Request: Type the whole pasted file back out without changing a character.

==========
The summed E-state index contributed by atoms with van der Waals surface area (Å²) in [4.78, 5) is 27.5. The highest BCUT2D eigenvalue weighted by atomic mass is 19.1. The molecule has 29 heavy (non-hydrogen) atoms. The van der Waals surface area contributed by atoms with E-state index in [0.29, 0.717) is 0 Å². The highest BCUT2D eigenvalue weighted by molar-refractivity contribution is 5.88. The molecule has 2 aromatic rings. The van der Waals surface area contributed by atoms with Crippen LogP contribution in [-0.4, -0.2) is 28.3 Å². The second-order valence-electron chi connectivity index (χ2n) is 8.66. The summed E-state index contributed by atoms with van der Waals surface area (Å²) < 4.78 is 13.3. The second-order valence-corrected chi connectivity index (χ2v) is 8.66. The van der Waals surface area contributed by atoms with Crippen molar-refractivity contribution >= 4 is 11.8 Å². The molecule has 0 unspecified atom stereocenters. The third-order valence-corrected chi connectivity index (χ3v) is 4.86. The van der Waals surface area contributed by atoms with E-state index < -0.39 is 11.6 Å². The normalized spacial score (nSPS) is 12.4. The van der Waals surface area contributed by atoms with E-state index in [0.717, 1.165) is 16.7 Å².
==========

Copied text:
The summed E-state index contributed by atoms with van der Waals surface area (Å²) in [4.78, 5) is 27.5. The highest BCUT2D eigenvalue weighted by atomic mass is 19.1. The molecule has 29 heavy (non-hydrogen) atoms. The van der Waals surface area contributed by atoms with E-state index in [0.29, 0.717) is 0 Å². The highest BCUT2D eigenvalue weighted by molar-refractivity contribution is 5.88. The molecule has 2 aromatic rings. The van der Waals surface area contributed by atoms with Crippen LogP contribution in [-0.4, -0.2) is 28.3 Å². The second-order valence-electron chi connectivity index (χ2n) is 8.66. The summed E-state index contributed by atoms with van der Waals surface area (Å²) < 4.78 is 13.3. The second-order valence-corrected chi connectivity index (χ2v) is 8.66. The van der Waals surface area contributed by atoms with Crippen molar-refractivity contribution >= 4 is 11.8 Å². The molecule has 0 unspecified atom stereocenters. The third-order valence-corrected chi connectivity index (χ3v) is 4.86. The van der Waals surface area contributed by atoms with E-state index < -0.39 is 11.6 Å². The normalized spacial score (nSPS) is 12.4. The van der Waals surface area contributed by atoms with E-state index in [0.717, 1.165) is 16.7 Å².